05 February, 2013

Review: Thief of Shadows by Elizabeth Hoyt

This was my first foray into the Maiden Lane series and I might have one more in me before I call it quits on Hoyt for good. What makes Hoyt catnip to my fellow reviewers makes me sneeze. I think we're far enough from the release date for me to freely make use of spoilers.

Thief of Shadows is one of those books where all the characters are very strongly something until suddenly they are not. Winter Makepeace is a dedicated teacher with a serious Batman complex. He runs around in an ornate, colorful costume and leaps on rooftops to ferret out enslaved children. His rationale for the elaborate disguise (striking fear into men's hearts) was a bit of a yawn. Leaving his attire aside, the rest of Winter Makepeace had promise. Through his dedication to the children a true conflict existed for him and Isabel. Unfortunately it takes just one nonconsensual blowjob for Winter Makepeace to forget everything he holds dear. Isabel sucks the character right out of him. Suddenly he's gone from swearing his life has been promised to a higher purpose to abandoning everything he once stood for. No longer is the need of the many (the orphans) greater than the need of the one (himself and a favored orphan). No longer are his nightly raids on criminals the calling he cannot set aside. Winter packs his bags and arrives at Isabel's house with boots made for knocking.

Isabel is no better. She's a flighty hedonist who refuses to bond with the child sharing her home. She orders him away and complains to the servants when she sees signs of him in her home. She works on the charity board for the orphanage but never spends time there. Her goals are a life in society filled with distractions. After sexually assaulting Winter she suddenly craves children and stability. By the end of the book Isabel has packed down her mansion and set up house in the orphanage by Winter's side. She's busy making it a home. No mention is made of the probable social cost because now Isabel has a makeshift family and therefore has satisfied all her life's desires. If I were Makepeace, I'd be worried about a sexual predator in a house of young men but then if I were Makepeace I'd have shoved her off a balcony instead of chasing her down and professing my love.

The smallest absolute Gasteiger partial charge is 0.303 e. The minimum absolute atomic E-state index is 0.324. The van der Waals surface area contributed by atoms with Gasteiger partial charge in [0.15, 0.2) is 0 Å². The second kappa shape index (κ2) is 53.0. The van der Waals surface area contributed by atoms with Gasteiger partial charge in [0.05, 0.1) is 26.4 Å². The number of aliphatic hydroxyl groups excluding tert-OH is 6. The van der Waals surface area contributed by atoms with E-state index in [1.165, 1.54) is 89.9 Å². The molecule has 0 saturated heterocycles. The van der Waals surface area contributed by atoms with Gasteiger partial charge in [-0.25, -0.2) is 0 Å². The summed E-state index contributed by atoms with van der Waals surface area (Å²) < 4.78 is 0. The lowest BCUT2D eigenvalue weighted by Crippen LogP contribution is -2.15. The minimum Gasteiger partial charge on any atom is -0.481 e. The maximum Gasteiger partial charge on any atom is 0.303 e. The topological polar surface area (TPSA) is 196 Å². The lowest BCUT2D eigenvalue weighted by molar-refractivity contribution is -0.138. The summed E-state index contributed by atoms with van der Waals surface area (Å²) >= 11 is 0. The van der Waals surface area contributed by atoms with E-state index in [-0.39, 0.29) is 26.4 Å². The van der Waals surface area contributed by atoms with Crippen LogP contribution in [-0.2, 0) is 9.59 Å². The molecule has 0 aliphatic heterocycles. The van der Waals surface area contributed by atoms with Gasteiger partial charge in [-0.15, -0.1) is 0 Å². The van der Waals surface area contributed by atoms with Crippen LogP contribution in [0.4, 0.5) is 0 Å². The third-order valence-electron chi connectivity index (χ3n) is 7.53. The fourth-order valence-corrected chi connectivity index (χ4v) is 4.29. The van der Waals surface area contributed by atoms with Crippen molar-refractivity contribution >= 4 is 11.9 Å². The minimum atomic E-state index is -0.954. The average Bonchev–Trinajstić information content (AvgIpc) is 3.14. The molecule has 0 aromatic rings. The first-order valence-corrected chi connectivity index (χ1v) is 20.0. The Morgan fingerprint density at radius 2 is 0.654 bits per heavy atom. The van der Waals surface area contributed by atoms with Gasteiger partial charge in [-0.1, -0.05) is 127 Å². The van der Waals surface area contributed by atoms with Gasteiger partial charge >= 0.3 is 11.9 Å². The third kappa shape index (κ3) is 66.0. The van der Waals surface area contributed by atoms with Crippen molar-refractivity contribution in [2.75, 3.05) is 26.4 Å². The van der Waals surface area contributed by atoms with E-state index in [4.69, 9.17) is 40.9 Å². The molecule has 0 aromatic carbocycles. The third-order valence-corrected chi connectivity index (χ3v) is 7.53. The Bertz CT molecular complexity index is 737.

Along the way there is a tedious Pygmalion subplot even the characters fail to take seriously. There are a few Bad Guys and Even Worse Guys and a bit of Conspiracy keeping time for us so Isabel and Winter can pretend anything matters but getting naked. The plot points are so disposable that one involving a young jewish orphan is completely cast side once Winter buys his knocking boots. Presumably the concerns he had about taking her into a Christian Home are swept away by the clarity of passion. Or something. There's also this dude that wants the orphanage for REASONS and is thwarted by an old lady with a pile of slingshots. I don't know why he wouldn't just beat the crap out of our orphans, but he throws his hands up like a modern couple whose live in nanny has walked off in a huff. How can he manage these dirty, dirty children?

Hoyt keeps being recommended to me by people whose opinion I generally agree with. This is my second or third attempt at her. I do appreciate her ability to create distinct characters but I think she lacks follow through. I have another Maiden Lane book cued up on the old TBR but I'll stop there. It hurts my eyes when I roll them.


  1. I disliked this book--I think the best Maiden Lane book is the first. That said, I think this series is much weaker than her earlier ones. I love her Prince series.

  2. Like the passionate reader, I really enjoyed Hoyt's Prince series...well...the first two :) This series...I don't think I manged to finish the first one. IDK. It just...didn't work for me.

    It hurts my eyes when I roll them.

    You should definitely keep that to a minimum :)

  3. Were the knocking boots made by Weston? LOL :)